The data were analyzed using content analysis. All the expressions were written by listening to the audio records of the patients. The expressions associated with the patients’ experience with warfarin use were combined to create codes. Similar codes were combined and categorized. The codes were put together for the purpose of the study and classified by the authors. Themes were created.16 Data saturation was discussed and analyzed by two researchers. Their differences were discussed, and the data were organized and finalized. Transcripts were not returned to the participants for comment or correction. No software was used to manage the data. The participants did not provide feedback on the data.

Validity and Reliability

The principles of plausibility, transmissibility, consistency and verifiability were used to confirm the validity and reliability of the study.16,17 Expert review and long-term interaction ensured plausibility. The findings were presented without generalizing to ensure transmissibility. The same researcher collected the data using the collection forms and a tape recorder for consistency. The researchers reviewed all the data collection tools, voice recordings, raw data, and codes and themes generated during the analysis, which were all preserved to be further examined if necessary.18,19

Ethical Considerations

Permission was taken from the hospital where the study was conducted (Dokuz Eylül University Hospital) and the Dokuz Eylül University Ethics Committee for Non-invasive Clinical Studies (approval number: 2016/24-03, date: 08.09.2016). Before the interview, the researcher introduced herself and the purpose of the research was explained and written and verbal informed consent was obtained from the patients. The study data and the notes taken were kept by the researchers.


RESULTS

The mean age of the patients (n=12) was 50.83±12.91 years, and 66.7% (n=8) of them were male. Their mean time being on warfarin treatment was 70.50±49.93 months.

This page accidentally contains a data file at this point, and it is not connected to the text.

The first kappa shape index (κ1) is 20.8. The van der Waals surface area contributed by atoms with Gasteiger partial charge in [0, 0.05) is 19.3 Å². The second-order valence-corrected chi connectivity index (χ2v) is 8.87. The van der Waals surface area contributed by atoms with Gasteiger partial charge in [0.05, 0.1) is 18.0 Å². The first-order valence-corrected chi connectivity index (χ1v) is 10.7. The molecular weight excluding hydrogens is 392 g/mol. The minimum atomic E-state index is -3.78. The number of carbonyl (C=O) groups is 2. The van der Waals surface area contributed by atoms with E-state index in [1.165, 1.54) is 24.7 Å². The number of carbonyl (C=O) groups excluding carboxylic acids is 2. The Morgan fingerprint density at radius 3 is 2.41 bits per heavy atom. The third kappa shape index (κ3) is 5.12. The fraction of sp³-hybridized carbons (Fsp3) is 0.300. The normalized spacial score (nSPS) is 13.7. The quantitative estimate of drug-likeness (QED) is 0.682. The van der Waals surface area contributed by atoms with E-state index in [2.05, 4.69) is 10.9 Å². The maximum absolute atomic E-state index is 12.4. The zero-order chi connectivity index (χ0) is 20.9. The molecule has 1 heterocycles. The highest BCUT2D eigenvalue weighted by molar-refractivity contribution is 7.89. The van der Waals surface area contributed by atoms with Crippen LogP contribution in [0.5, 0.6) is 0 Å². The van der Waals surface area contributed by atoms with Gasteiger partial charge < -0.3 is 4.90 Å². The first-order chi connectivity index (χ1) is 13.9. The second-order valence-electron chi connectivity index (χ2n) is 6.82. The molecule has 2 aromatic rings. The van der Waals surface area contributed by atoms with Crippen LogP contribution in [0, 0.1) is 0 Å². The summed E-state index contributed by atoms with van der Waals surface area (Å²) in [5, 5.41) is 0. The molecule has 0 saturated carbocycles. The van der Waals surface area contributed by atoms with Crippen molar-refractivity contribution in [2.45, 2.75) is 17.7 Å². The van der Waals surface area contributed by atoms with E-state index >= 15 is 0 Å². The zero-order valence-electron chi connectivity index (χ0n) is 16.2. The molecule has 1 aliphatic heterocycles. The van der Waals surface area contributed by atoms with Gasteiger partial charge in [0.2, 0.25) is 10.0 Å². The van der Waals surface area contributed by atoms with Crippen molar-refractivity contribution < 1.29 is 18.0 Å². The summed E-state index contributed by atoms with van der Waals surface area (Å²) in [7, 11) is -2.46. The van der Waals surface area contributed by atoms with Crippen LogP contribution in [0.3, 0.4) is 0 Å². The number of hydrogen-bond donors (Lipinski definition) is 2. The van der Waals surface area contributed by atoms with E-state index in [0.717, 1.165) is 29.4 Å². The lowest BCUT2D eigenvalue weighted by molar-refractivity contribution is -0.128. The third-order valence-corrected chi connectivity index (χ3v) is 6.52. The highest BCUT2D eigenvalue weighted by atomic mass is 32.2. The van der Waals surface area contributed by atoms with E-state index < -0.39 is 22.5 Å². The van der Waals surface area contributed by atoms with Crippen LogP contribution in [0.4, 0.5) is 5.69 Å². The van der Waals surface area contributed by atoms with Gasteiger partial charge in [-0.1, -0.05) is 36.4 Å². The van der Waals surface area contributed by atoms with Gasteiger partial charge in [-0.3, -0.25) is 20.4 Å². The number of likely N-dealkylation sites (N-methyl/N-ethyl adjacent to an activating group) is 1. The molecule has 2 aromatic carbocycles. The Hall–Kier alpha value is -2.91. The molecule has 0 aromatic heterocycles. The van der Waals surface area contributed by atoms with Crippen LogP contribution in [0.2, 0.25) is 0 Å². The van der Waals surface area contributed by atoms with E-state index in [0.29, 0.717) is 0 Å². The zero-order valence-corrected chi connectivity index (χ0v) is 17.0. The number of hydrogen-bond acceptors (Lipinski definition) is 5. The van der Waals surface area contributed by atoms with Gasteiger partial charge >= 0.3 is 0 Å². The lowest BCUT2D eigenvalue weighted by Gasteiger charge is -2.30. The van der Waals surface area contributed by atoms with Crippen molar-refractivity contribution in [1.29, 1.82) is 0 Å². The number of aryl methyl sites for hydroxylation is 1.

Four main themes and twelve sub-themes were identified in the interviews (Table 1). The socio-demographic characteristics of the patients and the duration of warfarin use are given at the end of the examples of the patients’ expressions.

Theme 1: Difficulties

Patients have difficulties in using warfarin. Five sub-themes of this theme were determined.

Subtheme 1.1. Irregular INR Levels

The patients said that they had irregular INR levels, difficulties in organizing the therapeutic range of warfarin.

“My INR level increased to over 5 about five months ago. I nearly had a brain hemorrhage. I felt nauseous and dizzy. My warfarin dosage was reduced” (24, male, 42 months).

 “We realized just as it was about to clot. I ate plenty of vegetables since my INR level was high, and this caused it to fall. Only Allah and I know what I have been going through for almost 7 or 8 months” (47, male, 108 months).

Subtheme 1.2. Forgetting to Take Warfarin

Some of the patients said that they forgot whether they had taken their warfarin daily or doubted whether they had taken it.

“It took a while to get used to warfarin. I would forget to take warfarin. I had some difficulties with taking warfarin every day. But I got used to it after a while” (24, male, 42 months).

“I take a full dose of warfarin for two days, and a half for one day. I forget which day I took a full or a half dose. I wonder what I took this day. With age you get memory problems. What if I took my warfarin, forgot that I did and take it again?” (56, female, 60 months).

Subtheme 1.3. Limitations on Greenery Consumption

Among patients who restrict what they eat because of drug-nutrient interactions, some said they never consume green vegetables.

“When you eat greens, the effect of the blood thinner is reduced. More warfarin was needed. I thought that even though we didn’t drink blood thinners, when we ate greens, our blood was diluted. But it wasn’t so” (56, female, 60 months).

“We should not consume much greenery. There’s too much vitamin K in parsley. Harmful to us. A month after my blood was taken. I can eat them a little bit for more than 15 days. I reduce the greens. I’ve put myself in such an order” (52, female, 96 months).

 “I eat a small bowl of salad and vegetables, but not every day. If a pastry has vegetables in it, I do not eat that either” (41, female, 18 months).

“I did not change anything. They explained that certain foods are not allowed, but I did not pay attention” (24, male, 42 months).

Subtheme 1.4. Self-reducing Warfarin Dose

The patients said that they had reduced the dosage of the warfarin on their own or did not take it from time to time.

“I have not taken my warfarin since last week. I experienced tingling. I stop taking warfarin when I feel like my INR level has increased. You can tell when your INR level is high” (47, male, 108 months).

“If I have gingival bleeding or bleeding elsewhere, I take half of my blood thinner” (56, female, 60 months)

“I reduced the dosage of my warfarin myself. I did not realize its importance. I had a brain embolism, and I really suffered from it” (52, male, 240 months).